They have 4 kids, the eldest of whom are in college now. I wonder if the kids have developed a sarcastic streak?

    • Josh Hanagarne August 11, 2009, 5:05 pm

      Daisy, I’ve never heard the “tearing of flesh” definition. How interesting and indicting…My main problem with sarcasm–hypocrite here, admittedly–is that it drains me if I’m around too much of it. It also gets easier to participate the more I expose myself to it.

  • Jessica Marie August 11, 2009, 4:53 pm

    I’ve always considered humor a defensive mechanism. While most people use fight or flight, a select few use humor. When we are emotionally hurt or threatened, we can diffuse it with humor. We can laugh our way out of social awkwardness. When we are physically hurt, we can lessen the pain or divert attention by using humor.

    I must admit that what someone laughs at says a lot about them. I used to date a guy who only laughed when other people were injured or insulted. The more I got to know him the more I realized that he was kind of sadistic and he lacked empathy.

    The funniest things I hear these days come from my nieces and nephews who range from age 1-9 years. Most sitcoms and movies that are supposed to be comedies generally don’t make me laugh anymore.

  • We Fly Spitfires August 12, 2009, 8:47 am

    I once heard someone say that comedians are very intelligent because good humor involves being able to read your surroundings/social situations and make observations based on them. If you’re not intelligent, you can’t be funny.

    Harsh, perhaps, but an interesting thought.

    • Josh Hanagarne August 12, 2009, 10:10 am

      We Fly Spitfires, I heard something similar once: “You have to be smart to be a smart ass”

  • Blaine Moore August 12, 2009, 9:44 am

    Josh – Starship Troopers really wasn’t a very good book (at least in my opinion.) Stranger in a Strange Land is definitely worth a read, though. I recommend the “uncut” version that got released in the early 90s – it’s about a third longer, but includes quite a few concepts and ideas that the publishers weren’t willing to risk putting in print back in the 60s.

    Also, have you read the Isaac Asimov short story about the origin of Jokes? (I think it was called Jokester or something like that, not 100% sure though, it’s been at least 15 years since I read it.) The basic premise is that humans are part of an alien experiment and that we are incapable of making up new jokes, we only repeat jokes given to us by the aliens to observe our reactions. Once we figure that out, every person simultaneously loses their sense of humor since the experiment is no longer valid, or something along those lines. (Admittedly, not one of Asimov’s better stories.)

    • Josh Hanagarne August 12, 2009, 10:11 am

      Blaine, I definitely didn’t love Starship Troopers. Of course, I’d seen the movie first and you can probably guess how the book doesn’t exactly match up with the big insect bloodbath movie. I’ll look up that Asimov. I’m a fair-weather fan but it’s been a while since I’ve checked him out at all. Stranger is now on request for me at the library: the uncut version.

  • nic August 12, 2009, 11:52 am

    Ooooh, Heinlen!

    I paritularly enjoyed

    Stranger in a Strange Land
    Time Enough for Love
    I will fear no Evil
    Friday

    • Josh Hanagarne August 12, 2009, 12:36 pm

      Nic, it sounds like everyone here knows more about Heinlein than I do. You’ve lit a fire under me. I can’t stand not being the smartest guy in the room:)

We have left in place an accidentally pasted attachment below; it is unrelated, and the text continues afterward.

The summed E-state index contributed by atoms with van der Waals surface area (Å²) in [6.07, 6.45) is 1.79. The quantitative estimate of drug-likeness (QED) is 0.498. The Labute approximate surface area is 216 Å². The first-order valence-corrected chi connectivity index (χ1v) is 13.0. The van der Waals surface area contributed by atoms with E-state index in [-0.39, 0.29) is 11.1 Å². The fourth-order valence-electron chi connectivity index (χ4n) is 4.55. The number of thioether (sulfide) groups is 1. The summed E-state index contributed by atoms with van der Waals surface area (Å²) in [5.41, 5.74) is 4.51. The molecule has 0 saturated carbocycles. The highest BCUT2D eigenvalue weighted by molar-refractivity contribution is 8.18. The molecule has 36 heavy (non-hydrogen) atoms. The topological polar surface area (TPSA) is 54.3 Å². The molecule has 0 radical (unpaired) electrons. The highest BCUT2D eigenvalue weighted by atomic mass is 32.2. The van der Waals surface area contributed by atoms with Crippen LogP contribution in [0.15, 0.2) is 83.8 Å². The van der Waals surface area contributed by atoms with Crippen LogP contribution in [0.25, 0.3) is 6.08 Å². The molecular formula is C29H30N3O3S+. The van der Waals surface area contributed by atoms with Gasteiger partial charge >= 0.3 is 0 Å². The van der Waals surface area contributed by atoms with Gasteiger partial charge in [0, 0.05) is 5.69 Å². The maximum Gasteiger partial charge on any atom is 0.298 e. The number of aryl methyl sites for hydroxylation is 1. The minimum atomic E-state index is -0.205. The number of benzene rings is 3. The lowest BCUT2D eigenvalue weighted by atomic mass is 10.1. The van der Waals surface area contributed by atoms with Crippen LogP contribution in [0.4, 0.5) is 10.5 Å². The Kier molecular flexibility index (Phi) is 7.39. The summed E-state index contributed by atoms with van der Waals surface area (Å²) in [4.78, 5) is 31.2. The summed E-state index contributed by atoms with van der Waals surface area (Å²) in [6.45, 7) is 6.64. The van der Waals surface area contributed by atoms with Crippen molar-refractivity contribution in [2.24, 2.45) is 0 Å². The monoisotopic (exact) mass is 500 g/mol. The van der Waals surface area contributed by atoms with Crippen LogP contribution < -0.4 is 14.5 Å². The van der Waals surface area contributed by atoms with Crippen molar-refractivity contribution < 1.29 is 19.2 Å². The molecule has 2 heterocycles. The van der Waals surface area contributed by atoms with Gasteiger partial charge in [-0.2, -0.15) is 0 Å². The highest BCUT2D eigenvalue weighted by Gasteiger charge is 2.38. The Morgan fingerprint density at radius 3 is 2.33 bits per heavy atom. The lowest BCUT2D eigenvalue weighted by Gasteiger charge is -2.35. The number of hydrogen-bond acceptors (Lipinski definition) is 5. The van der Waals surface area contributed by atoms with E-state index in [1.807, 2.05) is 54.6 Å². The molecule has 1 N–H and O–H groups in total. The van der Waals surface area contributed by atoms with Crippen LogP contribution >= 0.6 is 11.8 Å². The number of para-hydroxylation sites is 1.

• Laura Cococcia August 12, 2009, 12:58 pm

    Aah, what a good topic to discuss. Sometimes, I feel my humor is dying, other times it’s on fire. I actually stopped watching all sitcoms in the past two years because I didn’t find them funny anymore. I think I have to stick to dry, sarcastic humor – but I’ve moved beyond liking the “making fun of people” humor (that might just come with age, who knows?) Great topic to think about Josh – I wonder if I’ll be funny today? Maybe someone else will and I’ll re-comment and let you know how it goes 🙂

    • Josh Hanagarne August 12, 2009, 2:03 pm

      Laura, age has definitely played a part in my changing sense of what’s funny,but that certainly doesn’t happen to everyone. I know people who have been laughing at (and telling) the same jokes for decades and aren’t about to quit. I’d love to see what your humor looks like when it’s “on fire.” 🙂

  • the crazy suburban mom August 15, 2009, 3:47 am

    Oy. The what is comedy thing is as big as the what is art thing. And both change with the audience, the times… the person.. and the amount of money said person is paid for doing the art/comedy. Although I admit no matter how old I was or where I was or who I was with…that smashing watermelons thing? Never got it.

    Anyway. As to humor vs. sarcasm. Well, that I’ve watched people do extensively. And that looks more like passive-aggression than humor.

    But.

    It seems to me when evaluating the difference between humorous statements and sarcastic statements that look like humorous statements you can tell the difference this way… If you can mentally add ‘comma you a******’ to the end of a statement and it works? It’s sarcasm.

    Tracy

  • Blaine Moore August 15, 2009, 12:36 pm

    Josh –

    I hope that those jokes you’ve been hearing from those people for decades is better than the jokes my mother has been telling for decades…or should I say, the one joke: “What did one hot dog say to the other? Hi Frank!”

    It has been a couple years, though…next month when I go visit her I’ll have to see if I can’t get her to tell it to my 5 year old cousin…

    • Josh Hanagarne August 15, 2009, 6:26 pm

      Blaine, this is one of my dad’s favorite jokes: “A Mexican woman had twins. She named them Jose and Hose-B” (argh)